6 Weapon Technologies That Were Once Considered SciFi

||

So if you’re reading this, you’re a sci-fi geek like myself, which means I can spare you the ‘ever since men could dream, they dreamed of better military technology’ crap.  You know this, I know this, let’s move on.

The rail gun in Transformers 2 getting ready to blast "Devastor" the Decepticon

I’ve compiled a list of weapons technologies at our disposal today (and by our I mean advanced governments like America and England, not places like Botswana and the Congo) that were once bird-brained ideas, ridiculed for their far-fetchedness.

Stun Guns


From the very first scifi movie that featured an electric gun or phaser that could stun someone from across a room, the government wanted one for themselves.  When they watched Star Trek and heard ‘Set your weapons to stun’ they almost had to change their pants.  Well obviously a bit was changed between the conception and production processes.  It started out with phasers and bolt guns, and it boiled down to what you see above.  It may not look too fancy, but the Taser definitely fits the bill.  Invented in 1974 by NASA researcher Jack Cover, it was named after Tom Swift, an idol of Jack’s.  Thomas A. Swift’s Electric Rifle, or Taser, shoots two nodes into a target at varying effective ranges, and sends an electrical charge through micro thin wires, and zaps the target.  The only way this weapon could 100% fit the bill for the less than lethal phaser is if it lost the cabling.

As an added bonus, the hand-held zapper (used at close range) simulates the vulcan shoulder pinch.

Rail Guns

Any scifi fan can tell you, rail guns and rail cannons are an integral part of space combat.  Since gunpowder doesn’t work in space, and super huge lasers on a ship would run up the electric bill, the rail gun is the weapon of choice.  Using a combination of high voltage electricity and magnets, the rail gun in question fires solid cylindrical projectiles up to two miles with the accuracy to hit a 3 meter target, with the devastation of a Tomahawk Missile.  Yours truly went digging around the web and found a video of a test fire by the U.S. Navy that was cleared for public release.  Much like most naval weapons, it will take several more years before they fine tune their design to outfit Naval ships, but if we ever fought giant robots, this is what it would look like.

Sonic Weapon

Face it, even the name sonic weapon sounds cool.  There have been too many movie to count that had aliens or tyrannical governments using some sort of device that could make everyone clutch at their ears and hit the ground.  Thanks to science and creativity, we now have one.  The LRAD, or Long Range Acoustic Device, is basically a dish that sends targeted, high pitched noise at an enemy to disorient and overpower them.  Unlike the rail gun, however, this device is in mainstream use.  Between warding off pirates, police crowd control, and fighting off Discovery Channel Hippies, it’s definitely a widely dispersed product.  Unfortunately, the VP of business for LRAD corporation would not give me an estimate on one of their devices, but with enough cash, I’m sure you could mount one on your F250.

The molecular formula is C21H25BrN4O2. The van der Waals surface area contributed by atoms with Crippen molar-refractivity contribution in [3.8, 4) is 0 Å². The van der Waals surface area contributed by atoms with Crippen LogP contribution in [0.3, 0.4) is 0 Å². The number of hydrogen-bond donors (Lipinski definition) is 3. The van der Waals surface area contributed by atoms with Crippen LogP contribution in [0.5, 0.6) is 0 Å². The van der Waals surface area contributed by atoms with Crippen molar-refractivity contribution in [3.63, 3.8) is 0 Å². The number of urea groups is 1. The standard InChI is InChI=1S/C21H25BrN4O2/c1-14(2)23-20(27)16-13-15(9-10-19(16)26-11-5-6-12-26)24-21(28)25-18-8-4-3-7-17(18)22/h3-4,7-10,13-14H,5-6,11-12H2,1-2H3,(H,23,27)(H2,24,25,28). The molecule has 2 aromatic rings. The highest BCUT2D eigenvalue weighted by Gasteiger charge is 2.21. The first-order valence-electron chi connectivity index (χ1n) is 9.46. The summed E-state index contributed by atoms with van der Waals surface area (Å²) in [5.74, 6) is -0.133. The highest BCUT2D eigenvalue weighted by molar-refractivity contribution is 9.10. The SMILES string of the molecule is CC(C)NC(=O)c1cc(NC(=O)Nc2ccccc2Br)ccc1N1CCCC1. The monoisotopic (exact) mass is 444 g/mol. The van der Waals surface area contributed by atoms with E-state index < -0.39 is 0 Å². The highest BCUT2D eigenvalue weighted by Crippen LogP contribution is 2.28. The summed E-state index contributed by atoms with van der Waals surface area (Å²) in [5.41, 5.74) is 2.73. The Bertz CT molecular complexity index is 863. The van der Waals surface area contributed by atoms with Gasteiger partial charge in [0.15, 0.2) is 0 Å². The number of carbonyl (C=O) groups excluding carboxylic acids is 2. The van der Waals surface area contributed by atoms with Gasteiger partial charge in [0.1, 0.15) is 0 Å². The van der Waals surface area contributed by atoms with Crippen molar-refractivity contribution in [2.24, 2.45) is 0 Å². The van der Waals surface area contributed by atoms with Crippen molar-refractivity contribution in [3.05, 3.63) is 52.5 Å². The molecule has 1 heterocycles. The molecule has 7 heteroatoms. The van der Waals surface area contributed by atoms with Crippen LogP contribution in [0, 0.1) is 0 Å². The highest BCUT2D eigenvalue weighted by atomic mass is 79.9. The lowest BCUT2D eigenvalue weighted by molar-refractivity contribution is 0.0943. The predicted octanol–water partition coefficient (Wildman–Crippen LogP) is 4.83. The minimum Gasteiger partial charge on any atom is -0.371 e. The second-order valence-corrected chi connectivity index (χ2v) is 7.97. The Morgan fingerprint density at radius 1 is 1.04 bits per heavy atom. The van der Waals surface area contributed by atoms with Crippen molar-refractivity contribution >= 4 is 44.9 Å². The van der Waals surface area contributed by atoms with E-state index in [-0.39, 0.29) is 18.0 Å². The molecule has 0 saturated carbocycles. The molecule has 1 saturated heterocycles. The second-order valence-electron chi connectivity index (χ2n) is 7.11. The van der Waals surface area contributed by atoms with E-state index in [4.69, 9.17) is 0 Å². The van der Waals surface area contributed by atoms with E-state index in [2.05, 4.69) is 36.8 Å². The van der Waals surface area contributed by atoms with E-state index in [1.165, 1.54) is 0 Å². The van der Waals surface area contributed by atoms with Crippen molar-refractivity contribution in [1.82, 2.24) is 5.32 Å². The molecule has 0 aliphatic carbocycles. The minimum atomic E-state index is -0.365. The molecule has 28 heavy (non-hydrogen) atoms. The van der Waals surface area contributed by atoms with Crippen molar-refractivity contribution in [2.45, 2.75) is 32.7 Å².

Powder-Free Guns

As I said with the rail gun, due to the vacuum of space, typical explosively fire rounds will be ineffective in a space battle.  Now we don’t have hand held laser guns safe enough to equip people with yet, or to mount on vehicles, but what we DO have is Metal Storm.  This weapon uses totally new technology to fire up to millions of round per minute.  Yes, faster than any Bushmaster.  The secret is stacked ammunition.  Essentially the ammo comes in tubes you insert into the barrels and open, full of either bullets, machine grenade rounds, or any number of other fun toys stacked atop each other.  Using electronic signals and magnetic force (sounding familiar?) it can fire millions of these buggers without a single grain of black powder, no brass casings hitting the ground, and no degradation of performance in a vacuum.

Full Body Scanners

So this particular entry may not be in the same category of weapon as the rest of the list, since it neither maims, kills, or wounds.  It does, however, earn a spot on the list.  As seen in Total Recall, they were envisioned by earlier scifi minds and science nerds as something that should be set in heavy congestion areas near mass transit locations: bus stations, trains stations, airports?  Yeah, it was a bad segue and I refuse to apologize.  The body scanners predicted in Total Recall (and many other movies, but that’s the best video I could find) are actually being used in airports.  Though luckily for us, instead of seeing bare bones, we see the fleshy hotness that covers them.  And, you know, bombs and stuff.

Hovercraft

The hovercraft has yet to be made exactly like we once imagined it.  It’s not the Jetson’s little hover bubble car, it’s not a hover board like in Back To The Future II.  Instead, it’s a large amphibious assault vehicle used by the U.S. Navy, as well as several other governments.  Though they don’t call it a hovercraft.  They call it the LCAC, or Landing Craft Air Cushion.  They are deployed form the Navy’s Well-Deck ships, and are capable of carrying several Stryker vehicles, HMMWVs, and even a few Bradley Fighting Vehicles.  They have also been used in rescue operations as well as disaster relief, since they can operate in water as shallow as a puddle, as well as on beaches and flat land.  Hopefully, within a few years, they’ll actually have flight capability.  Or at least DARPA will finish it’s flying submarine

Want to read more from John Scrovak? Follow him on Facebook or Twitter!

FURIOUSFANBOYS Writer
FURIOUSFANBOYS Writer